Disney (NYSE:DIS) recently posted a mixed first quarter, and the stock retreated to a three-month low as the broader markets declined. The House of Mouse's revenue rose 4% annually to $15.35 billion, missing estimates by $100 million. However, its earnings grew 22% to $1.89 per share, beating expectations by $0.28.
There were certainly a few weak spots in the report. Revenue from Disney's closely watched Media Networks unit stayed flat year-over-year as its operating income fell 12% on cord cutting challenges. The Studio Entertainment unit's revenue and operating income respectively dipped 1% and 2% as its softness in home entertainment, TV, and streaming video offset its theatrical gains.
The smaller Consumer Products and Interactive Media unit posted a 2% drop in sales and a 4% decline in operating income as robust sales of games failed to offset its declines in merchandise licensing and retail.
Those numbers were admittedly disappointing, but Disney's other strengths -- which I'll highlight in this article -- enabled it to post positive revenue and earnings growth for the quarter. I've owned Disney for several years, and I plan to keep holding it for three simple reasons.
1. The growth of its Parks and Resorts business
The bears often claim that the weakness of Disney's Media Networks (30% of its operating income during the quarter) will gradually weigh down its earnings. Yet they often gloss over the fact that Disney keeps offsetting those declines with the growth of its Parks and Resorts business.
During the first quarter, Disney's Parks and Resorts revenue rose 13% annually and accounted for over a third of its top line. Its operating income jumped 21% and accounted for 34% of its operating profits.
Disney attributed the unit's operating income growth to higher guest attendance and spending at its parks and resorts, longer cruises on its cruise ships, and higher attendance at Disneyland Paris. This business should keep growing as Disney adds three new cruise ships to its fleet, builds new Toy Story Lands in Shanghai and Orlando, and opens Star Wars: Galaxy's Edge in Disneyland and Disney World.
2. Its upcoming streaming platforms
Disney also revealed that its upcoming ESPN streaming app will cost $4.99 per month. The app will feature personalized scores, highlights, and news stories; live streaming from the major ESPN networks; and access to ESPN Plus, which features exclusive content for subscribers.
The bears often claim that a $4.99 per month service can't offset Disney's loss of ESPN cable subscribers, which generate over $9 per month in carriage fees. However, Disney is aiming the app at the cord cutters, who would otherwise completely abandon ESPN and its other cable networks.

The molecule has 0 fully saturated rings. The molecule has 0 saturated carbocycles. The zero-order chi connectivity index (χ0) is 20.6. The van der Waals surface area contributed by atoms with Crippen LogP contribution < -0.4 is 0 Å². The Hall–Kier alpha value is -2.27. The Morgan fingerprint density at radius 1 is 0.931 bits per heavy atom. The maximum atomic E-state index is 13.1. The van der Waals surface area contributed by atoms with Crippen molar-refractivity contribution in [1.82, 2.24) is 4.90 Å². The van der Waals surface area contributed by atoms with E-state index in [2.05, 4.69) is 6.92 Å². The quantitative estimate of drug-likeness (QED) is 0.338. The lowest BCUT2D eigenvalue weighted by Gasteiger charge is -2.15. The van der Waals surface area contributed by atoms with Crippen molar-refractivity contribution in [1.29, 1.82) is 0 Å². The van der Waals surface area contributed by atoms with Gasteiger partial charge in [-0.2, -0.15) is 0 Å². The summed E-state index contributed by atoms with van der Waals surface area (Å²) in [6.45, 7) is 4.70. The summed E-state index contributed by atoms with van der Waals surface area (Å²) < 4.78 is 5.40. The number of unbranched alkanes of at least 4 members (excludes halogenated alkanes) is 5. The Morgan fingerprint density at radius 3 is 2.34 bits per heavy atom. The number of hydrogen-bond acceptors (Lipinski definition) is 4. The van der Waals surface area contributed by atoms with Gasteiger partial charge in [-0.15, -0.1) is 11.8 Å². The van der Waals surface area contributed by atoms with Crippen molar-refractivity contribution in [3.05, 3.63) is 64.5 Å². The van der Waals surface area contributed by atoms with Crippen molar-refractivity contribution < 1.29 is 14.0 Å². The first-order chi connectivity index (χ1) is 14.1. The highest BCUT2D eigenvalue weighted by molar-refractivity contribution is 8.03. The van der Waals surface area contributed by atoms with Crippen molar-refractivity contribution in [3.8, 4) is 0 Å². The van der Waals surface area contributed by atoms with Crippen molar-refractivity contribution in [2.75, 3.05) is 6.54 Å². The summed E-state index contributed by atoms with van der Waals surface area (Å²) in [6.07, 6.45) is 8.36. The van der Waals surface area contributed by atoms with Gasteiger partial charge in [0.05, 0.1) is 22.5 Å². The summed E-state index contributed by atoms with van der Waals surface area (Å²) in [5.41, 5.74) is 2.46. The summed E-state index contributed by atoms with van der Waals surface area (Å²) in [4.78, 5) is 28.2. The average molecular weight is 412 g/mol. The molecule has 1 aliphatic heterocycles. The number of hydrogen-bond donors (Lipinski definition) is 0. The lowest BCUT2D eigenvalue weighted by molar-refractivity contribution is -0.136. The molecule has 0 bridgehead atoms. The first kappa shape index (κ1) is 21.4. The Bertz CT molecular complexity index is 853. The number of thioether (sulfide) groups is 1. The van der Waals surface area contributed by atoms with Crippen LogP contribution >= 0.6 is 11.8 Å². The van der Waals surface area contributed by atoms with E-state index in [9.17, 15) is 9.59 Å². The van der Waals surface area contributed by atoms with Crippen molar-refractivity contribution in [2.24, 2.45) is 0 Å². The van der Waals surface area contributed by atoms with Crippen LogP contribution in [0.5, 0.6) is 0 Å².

Replacing $9 in carriage fees with $5 in streaming revenues might seem like a loss, but it's better than generating no revenues at all. By pushing cord cutters toward its ESPN app, Disney can slow the declines in its cable business and allow other growing businesses -- like Parks and Resorts -- to catch up.
But that's not all. Disney still plans to launch a second streaming platform for its massive portfolio of content, including its first-party content from Pixar, Marvel, and Star Wars. Even Netflix (NASDAQ:NFLX) CEO Reed Hastings recently stated that he would personally subscribe to the service.
Disney CEO Bob Iger stated that the platform would have less overall content than Netflix, but that it would offer plenty of appealing content. If Disney also prices this platform at about $5 per month, subscribing to two Disney platforms for $10 per month could be an appealing alternative to Netflix's most popular two-screen plan, which costs $11.
3. The Fox merger and Hulu
It would own popular cartoons like Family Guy and The Simpsons, the critically acclaimed shows of FX, indie movies from Fox Searchlight, and Fox's X-Men movies and shows -- which could be reunited with Disney's own Marvel universe. Integrating that content into its streaming platform could pull a lot of viewers away from Netflix.
Disney would also own 60% of Hulu after acquiring Fox's 30% stake in the company. Hulu still ranks a distant third behind Netflix and Amazon in the streaming market and is deeply unprofitable (losing $920 million on an investment of $1 billion last year), but it still represents a third way for Disney to counter Netflix.
Investors should note that the Fox merger isn't a done deal yet, and could be blocked by regulators or a rival bid from Comcast, which owns a 30% stake in Hulu. But if the deal closes, Disney's clout on both the cable and streaming fronts would be tough to match.
The bottom line
Disney's stock isn't a rocketship, but it also isn't expensive at 15 times its 2018 earnings estimates. It pays a decent forward yield of 1.5%, which is just slightly lower than the S&P 500's yield of 1.9%. Therefore, I still believe Disney is a solid long-term investment, and I won't sell my shares anytime soon.
John Mackey, CEO of Whole Foods Market, an Amazon subsidiary, is a member of The Motley Fool's board of directors. Leo Sun owns shares of Amazon and Walt Disney. The Motley Fool owns shares of and recommends Amazon, Netflix, and Walt Disney. The Motley Fool recommends Comcast. The Motley Fool has a disclosure policy.